Moving to a more challenging stand – with a small tower throwing driven birds to the left, overhead and to the right – started to show up a few more problems, particularly with the clay to the left.
I asked about how early the shot should be taken. Adam’s response was that as long as it is a successful shot then it is up to the individual how early or late to take the bird. However, he did explain the following:
- Waiting for the pheasant to commit to its line of flight is important.
- If you mount on to a pheasant too early and then it starts to curl off, it is hard to follow the line because you have set yourself up for the straight driven shot.
- This is something that can really only be learned by observing birds in flight on shoot day.
- Eventually it becomes easier to judge when the bird has committed and when it’s time to engage.
Have you ever taken your shotgun to a pattern plate? It’s a very easy way of finding out how straight you are shooting.
The pattern plate
A pattern plate is a really useful demonstration of exactly where your shot is going and how big the spread is at different ranges. My first two shots clearly indicated I was shooting slightly to the left. Once you have had a couple of shots it is human nature to over-compensate for any waywardness and this is exactly what I did. But generally the shot seemed to be hitting the right area, which was reassuring.
Adam Calvert shows the spread of the shot – wider than you might think!
Higher and longer
After the pattern plate we moved to a higher tower. Here things finally started to click into place and I began to receive more positive feedback from behind my right shoulder. Everybody sees lead or forward allowance in different ways and for me it’s in the smallest measurements.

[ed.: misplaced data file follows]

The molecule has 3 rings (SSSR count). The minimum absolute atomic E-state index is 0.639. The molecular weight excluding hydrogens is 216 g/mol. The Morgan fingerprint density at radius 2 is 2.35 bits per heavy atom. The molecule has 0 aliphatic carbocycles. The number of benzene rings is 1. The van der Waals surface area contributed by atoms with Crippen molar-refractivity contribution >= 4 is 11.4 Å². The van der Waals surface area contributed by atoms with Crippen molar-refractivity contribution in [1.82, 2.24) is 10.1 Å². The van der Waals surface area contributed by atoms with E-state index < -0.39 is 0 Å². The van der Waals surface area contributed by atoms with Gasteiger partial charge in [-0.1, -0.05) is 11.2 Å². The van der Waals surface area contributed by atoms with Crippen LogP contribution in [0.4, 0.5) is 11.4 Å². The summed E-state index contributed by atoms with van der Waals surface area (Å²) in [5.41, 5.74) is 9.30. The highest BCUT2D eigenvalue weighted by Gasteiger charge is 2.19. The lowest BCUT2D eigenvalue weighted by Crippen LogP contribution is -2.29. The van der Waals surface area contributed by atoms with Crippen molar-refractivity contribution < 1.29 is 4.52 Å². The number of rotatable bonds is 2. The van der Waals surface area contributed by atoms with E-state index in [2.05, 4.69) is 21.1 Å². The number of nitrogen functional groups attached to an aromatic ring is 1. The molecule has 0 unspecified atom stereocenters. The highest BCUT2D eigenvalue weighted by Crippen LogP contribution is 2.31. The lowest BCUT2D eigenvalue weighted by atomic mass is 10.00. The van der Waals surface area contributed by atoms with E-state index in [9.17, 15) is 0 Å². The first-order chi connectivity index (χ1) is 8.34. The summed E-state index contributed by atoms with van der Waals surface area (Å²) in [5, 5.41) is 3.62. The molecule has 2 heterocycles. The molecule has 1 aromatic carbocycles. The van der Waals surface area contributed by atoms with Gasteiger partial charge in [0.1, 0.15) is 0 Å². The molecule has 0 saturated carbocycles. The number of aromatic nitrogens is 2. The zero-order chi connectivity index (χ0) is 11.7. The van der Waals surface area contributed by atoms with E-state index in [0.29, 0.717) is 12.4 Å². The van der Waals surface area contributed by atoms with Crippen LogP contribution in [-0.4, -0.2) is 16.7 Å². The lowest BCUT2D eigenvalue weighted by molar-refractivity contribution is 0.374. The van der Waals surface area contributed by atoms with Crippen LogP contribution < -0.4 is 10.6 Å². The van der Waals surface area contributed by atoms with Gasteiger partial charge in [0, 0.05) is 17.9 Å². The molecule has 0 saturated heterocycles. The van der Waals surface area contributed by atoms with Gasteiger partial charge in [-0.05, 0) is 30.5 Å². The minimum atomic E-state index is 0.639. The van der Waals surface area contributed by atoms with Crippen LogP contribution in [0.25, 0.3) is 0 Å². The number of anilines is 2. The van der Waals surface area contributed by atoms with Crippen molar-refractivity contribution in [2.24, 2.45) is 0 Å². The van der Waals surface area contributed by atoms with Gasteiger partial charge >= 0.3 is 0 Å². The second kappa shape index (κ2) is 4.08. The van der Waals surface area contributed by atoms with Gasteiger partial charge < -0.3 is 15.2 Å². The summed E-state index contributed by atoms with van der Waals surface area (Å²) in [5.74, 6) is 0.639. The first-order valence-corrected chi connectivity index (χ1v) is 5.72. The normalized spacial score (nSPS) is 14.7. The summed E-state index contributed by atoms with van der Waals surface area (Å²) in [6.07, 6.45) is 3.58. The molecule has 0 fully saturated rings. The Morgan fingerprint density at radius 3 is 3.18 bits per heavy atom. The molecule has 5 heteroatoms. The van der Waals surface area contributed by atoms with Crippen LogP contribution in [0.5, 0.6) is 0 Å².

I had one drive last season where I was on the left-hand end of the line and I walked up with the beating line as they went through the wood to my left. On this drive I missed a succession of birds on the left as they flew back over the wood. At the time I wasn’t sure what the problem was but on this tower everything became crystal clear. A series of similar targets kept flying unscathed after my shot. Adam knew exactly what the problem was but wanted me to work it out for myself. Eventually I realised that I had to give the bird quite a lot more lead than I thought.
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What did I learn?
At the end of this session, Adam asked me to focus on just two things.
The first is practising my gun mount. I need to take an unloaded gun and practice the gun mount repetitively, until the gun is coming perfectly into my cheek without thinking about it, and my right eye is aligned over the rib.
The second thing he asked me to work on is being more confident with lead. I need to swing through the bird more swiftly after mounting the gun. We also talked about taking a few practice swings on the peg before a drive starts.
Self-consciousness usually prevents me from doing this but now I can really see the value. A couple of swings to the left, straight overhead and to the right will really help establish where the birds might come from and what it will look like when they do.
Practice makes for a better Shot
There is a tendency in the shooting world to steer well away from one-to-one instruction because we believe we can sort it out ourselves, and it’s nothing that won’t come right with a bit of practice. Also, we don’t want to face up to any long-established bad habits because correcting them might be time consuming and take real effort. But think of all the famous top shots in this country. Don’t believe for one second that they don’t practice. So go and see an instructor. You will not regret it because it will make you a better shot.